In Texas, where education standards have an outsized influence on what kids nationwide learn, the state education board this past spring adjusted its science textbook guidance to highlight the “positive” effects of fossil fuels. A Scientific American investigation last year, based on observing dozens of hours of board hearings, revealed the influence of the state’s fossil fuel industry on what children learn.
Some policymakers and politicians have "tried hard to control our school system and control what we’re learning in classrooms,” said Adah Crandall, 17, a recent high school graduate in Portland, Oregon, and organizer with the Sunrise Movement, a youth-led climate justice group. “Students have been caught in the middle of this political battle."
Crandall graduated high school a year early, largely because she felt her education was limiting rather than advancing the cause. “The adults in power are kind of stuck arguing about these things that don't really matter instead of actually addressing the real problems that we in our schools are facing,” said Crandall, who is helping to spearhead an education-focused initiative of the Sunrise Movement called the Green New Deal for Schools.
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Observers say the kind of education some proposals are trying to restrict is precisely what students need to promote a healthy planet moving forward. Youth-led lawsuits in Montana and Hawaii endeavoring to establish their rights with regard to the environment, and to hold decision-makers accountable for climate change, point to the productive learning opportunities this education could yield.
As the Zinn Education Project’s Bigelow stressed, climate education needs not only to be honest and rigorous. It also needs to be participatory, he said, through models such as action civics.
“We’re not going to learn how to stop the biggest crisis humanity has ever faced in one unit of a high school science class,” Crandall said. One analysis of textbooks in her hometown of Portland – seen as one of the country’s most green and progressive cities – found that all of them fell short in their treatment of climate change and justice.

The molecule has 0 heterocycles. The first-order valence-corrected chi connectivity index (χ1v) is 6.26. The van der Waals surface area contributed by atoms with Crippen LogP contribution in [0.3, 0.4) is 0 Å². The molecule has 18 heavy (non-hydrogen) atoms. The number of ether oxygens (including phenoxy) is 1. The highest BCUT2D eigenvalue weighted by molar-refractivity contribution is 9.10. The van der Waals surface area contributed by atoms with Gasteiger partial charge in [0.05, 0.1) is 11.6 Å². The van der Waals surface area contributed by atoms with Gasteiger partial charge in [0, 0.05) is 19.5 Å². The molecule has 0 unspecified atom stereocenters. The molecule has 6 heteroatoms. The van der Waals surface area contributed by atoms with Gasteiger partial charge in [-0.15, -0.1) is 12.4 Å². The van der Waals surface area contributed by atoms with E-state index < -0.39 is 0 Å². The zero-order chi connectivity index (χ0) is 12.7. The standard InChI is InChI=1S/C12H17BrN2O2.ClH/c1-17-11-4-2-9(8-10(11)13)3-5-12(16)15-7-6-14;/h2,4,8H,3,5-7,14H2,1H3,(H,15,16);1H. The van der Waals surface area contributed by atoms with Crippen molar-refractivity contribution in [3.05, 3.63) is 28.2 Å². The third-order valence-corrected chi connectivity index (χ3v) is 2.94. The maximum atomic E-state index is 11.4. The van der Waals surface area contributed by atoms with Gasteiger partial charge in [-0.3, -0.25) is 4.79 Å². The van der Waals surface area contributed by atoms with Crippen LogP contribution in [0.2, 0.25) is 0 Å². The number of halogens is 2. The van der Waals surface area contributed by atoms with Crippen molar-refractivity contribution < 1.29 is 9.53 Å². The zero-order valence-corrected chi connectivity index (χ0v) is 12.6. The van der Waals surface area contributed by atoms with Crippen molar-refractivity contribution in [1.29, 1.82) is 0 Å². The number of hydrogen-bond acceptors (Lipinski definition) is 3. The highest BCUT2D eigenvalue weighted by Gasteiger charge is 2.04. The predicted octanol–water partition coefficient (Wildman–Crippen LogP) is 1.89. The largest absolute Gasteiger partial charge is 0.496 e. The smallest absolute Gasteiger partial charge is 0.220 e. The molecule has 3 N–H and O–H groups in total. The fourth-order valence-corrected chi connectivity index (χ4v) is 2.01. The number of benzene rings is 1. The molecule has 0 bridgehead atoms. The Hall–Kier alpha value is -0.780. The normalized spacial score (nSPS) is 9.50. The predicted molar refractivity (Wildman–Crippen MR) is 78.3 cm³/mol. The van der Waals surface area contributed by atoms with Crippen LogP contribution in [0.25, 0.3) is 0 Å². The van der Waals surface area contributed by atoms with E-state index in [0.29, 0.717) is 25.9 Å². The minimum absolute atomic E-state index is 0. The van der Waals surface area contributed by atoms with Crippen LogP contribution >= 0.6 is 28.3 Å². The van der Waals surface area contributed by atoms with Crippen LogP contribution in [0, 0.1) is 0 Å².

When she did learn about such issues in school, it was because the educators went out of their way to gather materials and devise lessons. In Crandall’s view, existing school policies and resources made that a difficult feat.
Teachers and students: It’s about climate justice
In 2020, New Jersey became the first state to require that climate change be taught in all subject areas beginning with kindergarten. But even that, Schifter and others said, is just a piece of the work needed to expand access to climate education in a way that is both thorough and equal.
The reach has been uneven, with many districts – particularly those in low-income areas that are arguably hardest hit by the consequences of environmental destruction – lacking the necessary resources.
Limited professional development is another major challenge, said Carolyn McGrath, an art teacher in New Jersey who incorporates climate justice education into her classes.
"Visual imagery can have a different impact on people and can often move them emotionally, move their hearts and minds, in a way a rational argument might not," said McGrath, whose assignments include multimedia portraits of youth climate activists. But McGrath is in the minority of teachers, or at least of non-science teachers, who feel comfortable incorporating climate change into their lessons. "The whole of climate change education – climate justice education – can, I think, be intimidating to teachers who do not have a science background."
Nationally, imbalances in who gets access to the most comprehensive and action-oriented climate change lessons persist.
Ifeji, the college student from Maine, remembers being one of just a few people of color at her high school, where she advocated not just for climate solutions but also for racial justice. The issues, she said, are interconnected.
“Four years ago, I was just in my basement growing plants, just a science fair kid at 17 years old,” she said. Her passion for natural sciences – and her recognition of the threats to what she loved, especially as a Black woman – quickly grew into a desire to advocate and organize.
“What led me to this work wasn’t actually having connections – it was a lack of connections,” she said. “Maine is known for our pristine woods, its outdoor landscapes. It seems like people have opportunities to engage in the outdoors. But in the case of youth of color like myself, those opportunities were very few and far between.”
Fast forward to today, and the political science major has served in countless leadership roles and helped effect concrete change for her peers. Just last year, Maine’s Legislature passed a bill she advocated for, one that funds climate education resources for teachers.
Contact Alia Wong at (202) 507-2256 or email@example.com. Follow her on X at @aliaemily.
This article originally appeared on USA TODAY: Climate change education is lacking in many US schools. Kids want more